Rush now and grab your copy before it runs out!

Monday, December 05, 2011

The need for alternative county wide introspection in Gbarpolu County

                              By; Sam K Zinnah

The November 8, 2011 legislative elections results ushered in new breed of law makers in Gbarpolu County. The results changed the ways that people of Gbarpolu County are going to feel, listen, do things politically and relate to one another. Everyone I talk to during the political campaign expressed concern that the County was leaning toward a new political era. Their political friendship was being shaped by either political rhetoric or fallacies but some admitted that reality would set in after casing the ballots.

The feelings expressed were as divided as polling stations across the county. One thing voters were very passionate and united about was “change”. Subjects like road construction and development were discussed in commercial vehicles, market places, front and back porches, farm roads and drinking spots around the county. The idea that the campaign was very peaceful and that the electorates had something to contribute to the rest of the world by campaigning peacefully and hoping for a violent free transparent elections meant a historic shift not only in Gbarpolu County political but Liberia as a whole.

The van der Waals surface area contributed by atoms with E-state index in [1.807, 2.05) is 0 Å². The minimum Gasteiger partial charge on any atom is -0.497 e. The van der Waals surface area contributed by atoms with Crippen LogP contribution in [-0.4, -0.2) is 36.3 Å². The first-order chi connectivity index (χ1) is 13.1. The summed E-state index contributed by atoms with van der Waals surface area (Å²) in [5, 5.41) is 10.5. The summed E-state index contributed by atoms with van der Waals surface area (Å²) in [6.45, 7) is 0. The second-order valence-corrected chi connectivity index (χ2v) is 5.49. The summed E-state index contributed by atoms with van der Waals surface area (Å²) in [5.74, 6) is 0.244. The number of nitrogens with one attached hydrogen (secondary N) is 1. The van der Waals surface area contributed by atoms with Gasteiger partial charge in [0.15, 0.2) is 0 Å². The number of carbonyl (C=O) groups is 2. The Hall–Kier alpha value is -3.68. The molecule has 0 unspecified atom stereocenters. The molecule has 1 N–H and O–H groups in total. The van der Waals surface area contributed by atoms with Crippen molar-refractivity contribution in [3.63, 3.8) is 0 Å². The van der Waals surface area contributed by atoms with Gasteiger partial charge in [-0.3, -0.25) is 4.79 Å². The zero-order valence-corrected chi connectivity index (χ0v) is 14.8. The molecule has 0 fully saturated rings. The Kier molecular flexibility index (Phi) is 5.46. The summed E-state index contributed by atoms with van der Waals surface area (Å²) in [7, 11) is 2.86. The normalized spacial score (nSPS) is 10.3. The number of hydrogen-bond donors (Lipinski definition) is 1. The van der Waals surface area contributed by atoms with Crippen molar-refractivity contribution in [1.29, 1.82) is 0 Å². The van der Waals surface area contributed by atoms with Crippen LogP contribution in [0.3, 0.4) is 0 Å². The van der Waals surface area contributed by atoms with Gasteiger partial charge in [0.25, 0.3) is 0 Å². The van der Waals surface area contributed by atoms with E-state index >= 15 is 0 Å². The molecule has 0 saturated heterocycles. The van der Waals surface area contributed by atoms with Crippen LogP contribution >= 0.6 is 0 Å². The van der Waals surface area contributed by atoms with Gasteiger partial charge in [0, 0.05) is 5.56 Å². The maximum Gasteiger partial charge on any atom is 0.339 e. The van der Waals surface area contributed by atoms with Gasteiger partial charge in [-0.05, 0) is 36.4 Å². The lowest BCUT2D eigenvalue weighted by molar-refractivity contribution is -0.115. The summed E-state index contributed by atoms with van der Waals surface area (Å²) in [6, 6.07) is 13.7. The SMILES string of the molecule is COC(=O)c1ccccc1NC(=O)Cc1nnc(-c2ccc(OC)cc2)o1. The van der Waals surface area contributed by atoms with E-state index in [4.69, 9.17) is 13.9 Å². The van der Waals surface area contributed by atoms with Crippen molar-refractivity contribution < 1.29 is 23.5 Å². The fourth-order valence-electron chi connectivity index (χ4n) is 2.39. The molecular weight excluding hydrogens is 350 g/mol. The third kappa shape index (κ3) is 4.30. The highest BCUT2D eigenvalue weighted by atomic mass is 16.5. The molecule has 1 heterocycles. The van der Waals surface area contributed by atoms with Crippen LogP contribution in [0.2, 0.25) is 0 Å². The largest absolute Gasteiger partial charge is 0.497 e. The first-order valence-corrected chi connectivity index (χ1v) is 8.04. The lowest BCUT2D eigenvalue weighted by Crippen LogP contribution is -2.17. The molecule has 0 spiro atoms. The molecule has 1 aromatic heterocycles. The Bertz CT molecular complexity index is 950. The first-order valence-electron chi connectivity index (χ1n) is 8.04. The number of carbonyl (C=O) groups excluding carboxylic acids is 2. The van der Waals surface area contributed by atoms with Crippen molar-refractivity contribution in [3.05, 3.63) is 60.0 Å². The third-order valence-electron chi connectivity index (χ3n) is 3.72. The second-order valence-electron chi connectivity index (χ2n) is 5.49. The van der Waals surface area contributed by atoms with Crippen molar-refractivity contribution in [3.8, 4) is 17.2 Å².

For Gbarpolu County, the November 8, 2011 marked a transcending moment of one of the many obstacles confronting the County. The ghost of painful political memories stand buried. The coming years are likely to be auspicious for political actions and countywide renaissance as sign by the incumbents’ response to the elections results. In my opinion and political view, the time has come for Gbarpolu County to force the hands of history for its own good.
The outcome and incumbents response to the November 8, 2011 elections must give Gbarpolu County a pause and reasons to re-evaluate its political future, monitored the next years to come and strategize the next course of political actions.
As to the orderliness, fairness, credibility and transparency of the electoral process, it was in this case, unlike other pre-war instances, very objective. To underline the fairness and transparency of the process, the ruling Unity Party, in Gbarpolu County, lost three of the four legislative seats to the opposition Congress for Democratic Change (CDC).